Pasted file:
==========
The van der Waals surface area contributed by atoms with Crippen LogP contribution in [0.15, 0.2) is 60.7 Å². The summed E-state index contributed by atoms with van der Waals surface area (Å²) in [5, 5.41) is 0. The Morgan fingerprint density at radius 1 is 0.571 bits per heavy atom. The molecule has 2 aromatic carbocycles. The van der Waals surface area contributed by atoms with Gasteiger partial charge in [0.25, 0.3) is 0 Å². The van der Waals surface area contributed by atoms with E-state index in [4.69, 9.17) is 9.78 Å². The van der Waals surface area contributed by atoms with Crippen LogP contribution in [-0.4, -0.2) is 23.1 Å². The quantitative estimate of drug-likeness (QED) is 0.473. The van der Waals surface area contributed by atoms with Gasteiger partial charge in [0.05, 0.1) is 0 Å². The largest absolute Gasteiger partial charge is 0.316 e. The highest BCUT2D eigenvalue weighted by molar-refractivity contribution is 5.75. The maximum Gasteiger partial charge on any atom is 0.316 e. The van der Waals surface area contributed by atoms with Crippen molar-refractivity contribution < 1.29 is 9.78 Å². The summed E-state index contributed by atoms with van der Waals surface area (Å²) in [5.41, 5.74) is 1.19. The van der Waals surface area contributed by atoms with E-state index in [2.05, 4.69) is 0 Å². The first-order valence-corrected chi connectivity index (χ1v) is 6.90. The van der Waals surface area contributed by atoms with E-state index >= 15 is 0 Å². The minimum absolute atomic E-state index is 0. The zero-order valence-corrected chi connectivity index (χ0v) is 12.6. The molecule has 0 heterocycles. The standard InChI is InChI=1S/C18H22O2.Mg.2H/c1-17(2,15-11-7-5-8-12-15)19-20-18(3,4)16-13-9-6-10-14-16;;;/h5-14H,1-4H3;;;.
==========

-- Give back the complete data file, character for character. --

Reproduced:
The van der Waals surface area contributed by atoms with Crippen LogP contribution in [0.15, 0.2) is 60.7 Å². The summed E-state index contributed by atoms with van der Waals surface area (Å²) in [5, 5.41) is 0. The Morgan fingerprint density at radius 1 is 0.571 bits per heavy atom. The molecule has 2 aromatic carbocycles. The van der Waals surface area contributed by atoms with Gasteiger partial charge in [0.25, 0.3) is 0 Å². The van der Waals surface area contributed by atoms with E-state index in [4.69, 9.17) is 9.78 Å². The van der Waals surface area contributed by atoms with Crippen LogP contribution in [-0.4, -0.2) is 23.1 Å². The quantitative estimate of drug-likeness (QED) is 0.473. The van der Waals surface area contributed by atoms with Gasteiger partial charge in [0.05, 0.1) is 0 Å². The largest absolute Gasteiger partial charge is 0.316 e. The highest BCUT2D eigenvalue weighted by molar-refractivity contribution is 5.75. The maximum Gasteiger partial charge on any atom is 0.316 e. The van der Waals surface area contributed by atoms with Crippen molar-refractivity contribution < 1.29 is 9.78 Å². The summed E-state index contributed by atoms with van der Waals surface area (Å²) in [5.41, 5.74) is 1.19. The van der Waals surface area contributed by atoms with E-state index in [2.05, 4.69) is 0 Å². The first-order valence-corrected chi connectivity index (χ1v) is 6.90. The van der Waals surface area contributed by atoms with E-state index >= 15 is 0 Å². The minimum absolute atomic E-state index is 0. The zero-order valence-corrected chi connectivity index (χ0v) is 12.6. The molecule has 0 heterocycles. The standard InChI is InChI=1S/C18H22O2.Mg.2H/c1-17(2,15-11-7-5-8-12-15)19-20-18(3,4)16-13-9-6-10-14-16;;;/h5-14H,1-4H3;;;.